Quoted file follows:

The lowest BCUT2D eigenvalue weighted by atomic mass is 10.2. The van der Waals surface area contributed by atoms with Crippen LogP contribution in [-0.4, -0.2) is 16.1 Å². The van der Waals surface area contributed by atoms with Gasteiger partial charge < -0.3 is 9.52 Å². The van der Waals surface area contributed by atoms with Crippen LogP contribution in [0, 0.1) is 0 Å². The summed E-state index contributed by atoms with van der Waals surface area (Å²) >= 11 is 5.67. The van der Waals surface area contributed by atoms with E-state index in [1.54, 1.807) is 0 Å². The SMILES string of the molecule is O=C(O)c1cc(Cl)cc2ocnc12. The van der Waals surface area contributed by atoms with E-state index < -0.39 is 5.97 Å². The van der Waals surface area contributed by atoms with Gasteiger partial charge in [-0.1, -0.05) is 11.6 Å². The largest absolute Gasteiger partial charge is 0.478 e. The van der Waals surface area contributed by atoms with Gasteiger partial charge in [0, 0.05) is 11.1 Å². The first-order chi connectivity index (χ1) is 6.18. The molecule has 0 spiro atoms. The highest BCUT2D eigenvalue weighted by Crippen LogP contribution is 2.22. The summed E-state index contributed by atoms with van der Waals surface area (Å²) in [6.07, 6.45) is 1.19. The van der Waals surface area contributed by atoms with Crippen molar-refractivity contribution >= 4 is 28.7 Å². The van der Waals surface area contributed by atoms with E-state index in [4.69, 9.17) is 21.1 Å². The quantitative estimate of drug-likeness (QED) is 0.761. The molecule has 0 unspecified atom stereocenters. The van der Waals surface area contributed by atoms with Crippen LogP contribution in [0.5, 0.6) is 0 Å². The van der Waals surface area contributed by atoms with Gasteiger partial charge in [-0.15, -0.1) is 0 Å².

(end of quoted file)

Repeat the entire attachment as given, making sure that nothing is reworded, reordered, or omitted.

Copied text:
The lowest BCUT2D eigenvalue weighted by atomic mass is 10.2. The van der Waals surface area contributed by atoms with Crippen LogP contribution in [-0.4, -0.2) is 16.1 Å². The van der Waals surface area contributed by atoms with Gasteiger partial charge < -0.3 is 9.52 Å². The van der Waals surface area contributed by atoms with Crippen LogP contribution in [0, 0.1) is 0 Å². The summed E-state index contributed by atoms with van der Waals surface area (Å²) >= 11 is 5.67. The van der Waals surface area contributed by atoms with E-state index in [1.54, 1.807) is 0 Å². The SMILES string of the molecule is O=C(O)c1cc(Cl)cc2ocnc12. The van der Waals surface area contributed by atoms with E-state index < -0.39 is 5.97 Å². The van der Waals surface area contributed by atoms with Gasteiger partial charge in [-0.1, -0.05) is 11.6 Å². The largest absolute Gasteiger partial charge is 0.478 e. The van der Waals surface area contributed by atoms with Gasteiger partial charge in [0, 0.05) is 11.1 Å². The first-order chi connectivity index (χ1) is 6.18. The molecule has 0 spiro atoms. The highest BCUT2D eigenvalue weighted by Crippen LogP contribution is 2.22. The summed E-state index contributed by atoms with van der Waals surface area (Å²) in [6.07, 6.45) is 1.19. The van der Waals surface area contributed by atoms with Crippen molar-refractivity contribution >= 4 is 28.7 Å². The van der Waals surface area contributed by atoms with E-state index in [4.69, 9.17) is 21.1 Å². The quantitative estimate of drug-likeness (QED) is 0.761. The molecule has 0 unspecified atom stereocenters. The van der Waals surface area contributed by atoms with Crippen LogP contribution in [0.5, 0.6) is 0 Å². The van der Waals surface area contributed by atoms with Gasteiger partial charge in [-0.15, -0.1) is 0 Å².